World War II reparation claims revisited at law school
Boalt Hall forum coincides with legal developments in Europe, Pacific

By Cathy Cockrell, Public Affairs

13 March 2001 | Scholars and attorneys joined with consuls general, governmental officials and prominent international leaders at Boalt Hall, March 8 and 9, for “Fifty Years in the Making: World War II Reparation and Restitution Claims.”

The public forum was devoted to policy and legal issues related to claims that governments and businesses in Europe and Asia profited from human rights violations during World War II.

This discussion comes close on the heels of a global settlement with Germany over slave labor in concentration camps and coincides with debates and litigation over similar issues concerning Japanese industry, exactly a half a century after the U.S.-Japan peace treaty.

Distinguished visiting participants included Ronald Bettauer, deputy legal adviser at the U.S. Department of State, who offered Thursday’s keynote address; Peter Moser, the Austrian ambassador to the United States; Jacob Finci, president of the Jewish Community in Bosnia and Herzegovina; and Arie Zuckerman, director of the Holocaust Restitution Unit, Office of the Prime Minister of Israel.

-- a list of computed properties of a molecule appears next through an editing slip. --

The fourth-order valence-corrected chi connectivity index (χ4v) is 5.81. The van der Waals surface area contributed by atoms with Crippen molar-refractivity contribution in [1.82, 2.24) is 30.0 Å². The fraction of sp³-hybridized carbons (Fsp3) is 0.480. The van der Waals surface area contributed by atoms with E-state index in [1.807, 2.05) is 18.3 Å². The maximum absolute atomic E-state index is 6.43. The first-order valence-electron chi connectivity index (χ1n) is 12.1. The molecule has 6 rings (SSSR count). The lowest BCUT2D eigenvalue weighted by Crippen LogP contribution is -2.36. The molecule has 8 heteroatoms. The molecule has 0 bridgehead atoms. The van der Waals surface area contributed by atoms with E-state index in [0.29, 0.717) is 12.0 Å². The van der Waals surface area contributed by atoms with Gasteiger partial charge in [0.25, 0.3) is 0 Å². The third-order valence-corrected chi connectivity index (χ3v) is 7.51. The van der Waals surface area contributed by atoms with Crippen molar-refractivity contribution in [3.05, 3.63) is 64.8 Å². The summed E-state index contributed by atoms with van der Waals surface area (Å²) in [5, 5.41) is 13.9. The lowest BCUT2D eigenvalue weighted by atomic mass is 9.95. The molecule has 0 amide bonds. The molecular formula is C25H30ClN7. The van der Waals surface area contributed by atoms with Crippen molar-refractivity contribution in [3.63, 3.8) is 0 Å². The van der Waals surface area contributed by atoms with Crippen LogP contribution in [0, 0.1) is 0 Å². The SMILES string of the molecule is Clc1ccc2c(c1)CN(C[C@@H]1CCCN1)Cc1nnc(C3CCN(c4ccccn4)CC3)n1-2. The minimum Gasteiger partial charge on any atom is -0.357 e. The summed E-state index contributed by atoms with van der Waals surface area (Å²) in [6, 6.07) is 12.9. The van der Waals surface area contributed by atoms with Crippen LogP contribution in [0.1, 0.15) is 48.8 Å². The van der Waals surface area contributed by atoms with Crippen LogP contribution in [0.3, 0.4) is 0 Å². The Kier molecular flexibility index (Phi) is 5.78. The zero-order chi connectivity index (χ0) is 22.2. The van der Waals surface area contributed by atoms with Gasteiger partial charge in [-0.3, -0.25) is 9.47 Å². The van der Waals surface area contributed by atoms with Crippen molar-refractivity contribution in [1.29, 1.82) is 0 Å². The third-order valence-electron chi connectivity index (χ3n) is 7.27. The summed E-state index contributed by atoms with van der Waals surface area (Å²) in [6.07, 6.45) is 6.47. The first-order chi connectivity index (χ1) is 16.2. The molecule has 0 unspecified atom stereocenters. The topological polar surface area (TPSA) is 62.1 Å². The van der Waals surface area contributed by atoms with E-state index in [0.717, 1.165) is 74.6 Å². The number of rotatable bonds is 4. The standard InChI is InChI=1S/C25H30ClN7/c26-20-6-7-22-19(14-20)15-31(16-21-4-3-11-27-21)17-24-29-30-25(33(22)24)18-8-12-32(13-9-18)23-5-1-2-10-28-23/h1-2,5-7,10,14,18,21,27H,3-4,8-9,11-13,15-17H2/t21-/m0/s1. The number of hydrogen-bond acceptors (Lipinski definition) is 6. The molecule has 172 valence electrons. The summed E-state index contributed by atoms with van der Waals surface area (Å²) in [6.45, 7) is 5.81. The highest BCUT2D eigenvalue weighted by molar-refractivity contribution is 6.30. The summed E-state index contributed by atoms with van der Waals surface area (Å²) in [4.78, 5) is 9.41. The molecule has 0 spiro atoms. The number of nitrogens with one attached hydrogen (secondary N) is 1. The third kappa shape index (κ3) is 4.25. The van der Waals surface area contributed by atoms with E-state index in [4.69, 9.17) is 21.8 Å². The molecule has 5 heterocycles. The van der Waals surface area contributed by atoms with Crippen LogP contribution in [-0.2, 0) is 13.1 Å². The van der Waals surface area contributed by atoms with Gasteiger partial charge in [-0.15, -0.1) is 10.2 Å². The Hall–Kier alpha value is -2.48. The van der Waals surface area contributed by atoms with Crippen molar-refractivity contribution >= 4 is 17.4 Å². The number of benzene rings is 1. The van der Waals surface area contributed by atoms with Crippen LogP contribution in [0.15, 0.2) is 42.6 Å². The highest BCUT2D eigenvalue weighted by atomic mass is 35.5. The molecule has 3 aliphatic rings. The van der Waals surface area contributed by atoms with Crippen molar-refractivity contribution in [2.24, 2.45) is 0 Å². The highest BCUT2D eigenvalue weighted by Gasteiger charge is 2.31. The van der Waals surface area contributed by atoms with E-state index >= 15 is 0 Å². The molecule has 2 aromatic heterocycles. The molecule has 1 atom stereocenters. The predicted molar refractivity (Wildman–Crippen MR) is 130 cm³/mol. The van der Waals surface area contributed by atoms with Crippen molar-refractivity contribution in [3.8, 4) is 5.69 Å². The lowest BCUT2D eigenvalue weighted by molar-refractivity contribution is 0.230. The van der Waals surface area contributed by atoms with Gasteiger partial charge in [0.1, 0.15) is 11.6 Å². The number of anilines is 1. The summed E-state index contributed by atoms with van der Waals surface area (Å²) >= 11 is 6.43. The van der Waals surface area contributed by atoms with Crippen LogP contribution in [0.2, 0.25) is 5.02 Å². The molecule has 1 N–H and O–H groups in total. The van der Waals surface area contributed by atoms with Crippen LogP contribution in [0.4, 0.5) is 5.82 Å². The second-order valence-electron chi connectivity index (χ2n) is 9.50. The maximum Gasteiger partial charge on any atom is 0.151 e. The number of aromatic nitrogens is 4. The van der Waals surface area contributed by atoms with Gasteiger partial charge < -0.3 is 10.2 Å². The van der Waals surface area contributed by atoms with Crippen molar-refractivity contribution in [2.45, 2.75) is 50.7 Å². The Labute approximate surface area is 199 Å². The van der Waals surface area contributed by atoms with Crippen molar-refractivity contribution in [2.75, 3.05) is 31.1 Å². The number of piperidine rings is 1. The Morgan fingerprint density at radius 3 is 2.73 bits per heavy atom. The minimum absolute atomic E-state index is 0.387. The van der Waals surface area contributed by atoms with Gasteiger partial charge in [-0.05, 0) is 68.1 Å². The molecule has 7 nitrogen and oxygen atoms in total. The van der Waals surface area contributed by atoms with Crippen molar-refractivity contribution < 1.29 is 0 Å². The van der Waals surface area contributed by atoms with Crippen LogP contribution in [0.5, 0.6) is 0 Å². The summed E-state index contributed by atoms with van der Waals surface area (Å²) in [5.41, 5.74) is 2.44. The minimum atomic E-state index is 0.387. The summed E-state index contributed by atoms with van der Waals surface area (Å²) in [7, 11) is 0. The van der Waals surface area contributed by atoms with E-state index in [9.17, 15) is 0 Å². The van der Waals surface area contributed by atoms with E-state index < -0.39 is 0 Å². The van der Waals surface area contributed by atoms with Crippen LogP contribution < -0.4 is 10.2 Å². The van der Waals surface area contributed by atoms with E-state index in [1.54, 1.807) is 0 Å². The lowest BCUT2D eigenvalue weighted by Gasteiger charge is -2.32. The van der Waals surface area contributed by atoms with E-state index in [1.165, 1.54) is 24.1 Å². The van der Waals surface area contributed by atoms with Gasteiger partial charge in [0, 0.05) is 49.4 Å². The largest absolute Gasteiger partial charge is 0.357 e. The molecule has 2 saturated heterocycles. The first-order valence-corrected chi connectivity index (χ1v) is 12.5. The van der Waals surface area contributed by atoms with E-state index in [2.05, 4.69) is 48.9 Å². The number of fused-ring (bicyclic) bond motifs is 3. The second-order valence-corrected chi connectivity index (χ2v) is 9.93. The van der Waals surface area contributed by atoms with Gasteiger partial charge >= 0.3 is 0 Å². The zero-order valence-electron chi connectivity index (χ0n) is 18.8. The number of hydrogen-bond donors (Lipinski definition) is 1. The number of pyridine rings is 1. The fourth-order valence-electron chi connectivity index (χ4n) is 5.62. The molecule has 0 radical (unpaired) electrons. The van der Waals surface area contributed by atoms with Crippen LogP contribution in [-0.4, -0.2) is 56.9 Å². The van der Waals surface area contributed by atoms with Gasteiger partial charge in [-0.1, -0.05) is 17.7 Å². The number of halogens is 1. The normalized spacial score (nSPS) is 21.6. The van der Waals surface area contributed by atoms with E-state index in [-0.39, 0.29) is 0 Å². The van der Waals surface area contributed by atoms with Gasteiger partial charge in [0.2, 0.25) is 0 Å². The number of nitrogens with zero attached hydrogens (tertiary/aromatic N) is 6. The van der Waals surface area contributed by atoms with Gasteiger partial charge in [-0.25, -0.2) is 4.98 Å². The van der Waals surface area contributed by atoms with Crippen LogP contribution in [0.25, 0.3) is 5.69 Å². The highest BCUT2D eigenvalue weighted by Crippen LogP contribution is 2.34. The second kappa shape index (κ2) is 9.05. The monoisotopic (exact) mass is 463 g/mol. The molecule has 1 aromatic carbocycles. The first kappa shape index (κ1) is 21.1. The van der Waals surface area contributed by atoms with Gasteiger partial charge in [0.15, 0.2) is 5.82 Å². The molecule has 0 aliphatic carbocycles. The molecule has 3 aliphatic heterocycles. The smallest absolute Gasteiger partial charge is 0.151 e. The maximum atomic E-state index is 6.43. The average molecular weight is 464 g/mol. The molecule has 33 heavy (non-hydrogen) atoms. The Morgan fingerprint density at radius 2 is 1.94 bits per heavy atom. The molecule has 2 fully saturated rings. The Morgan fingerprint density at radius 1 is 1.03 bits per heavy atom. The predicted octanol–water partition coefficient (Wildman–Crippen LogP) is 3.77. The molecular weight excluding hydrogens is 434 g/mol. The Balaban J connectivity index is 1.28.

Berkeley Law Professor Richard Buxbaum, a symposium panelist, noted that the age of the survivors of World War II made the conversation especially timely.

“The distinguished English historian Eric Hobsbawm once said that there is a ‘twilight zone’ between the actual experience and the record of that experience in the archives of history,” Buxbaum said. The “twilight zone” is a time during which survivors of an experience reflect on it through the filter of their later lives.

“We may be coming near the end of that twilight zone,” said Buxbaum. “Some of that urgency was felt at the symposium. But equally felt was the urgency of learning from that history, as a lesson for understanding more recent, and preventing future, tragedies.”

The law school forum was the second annual symposium in memory of Stefan Riesenfeld, a leading international law scholar who escaped Nazi Germany at age 26 and taught at Boalt Hall for more than 40 years. Riesenfeld died two years ago, at age 90.


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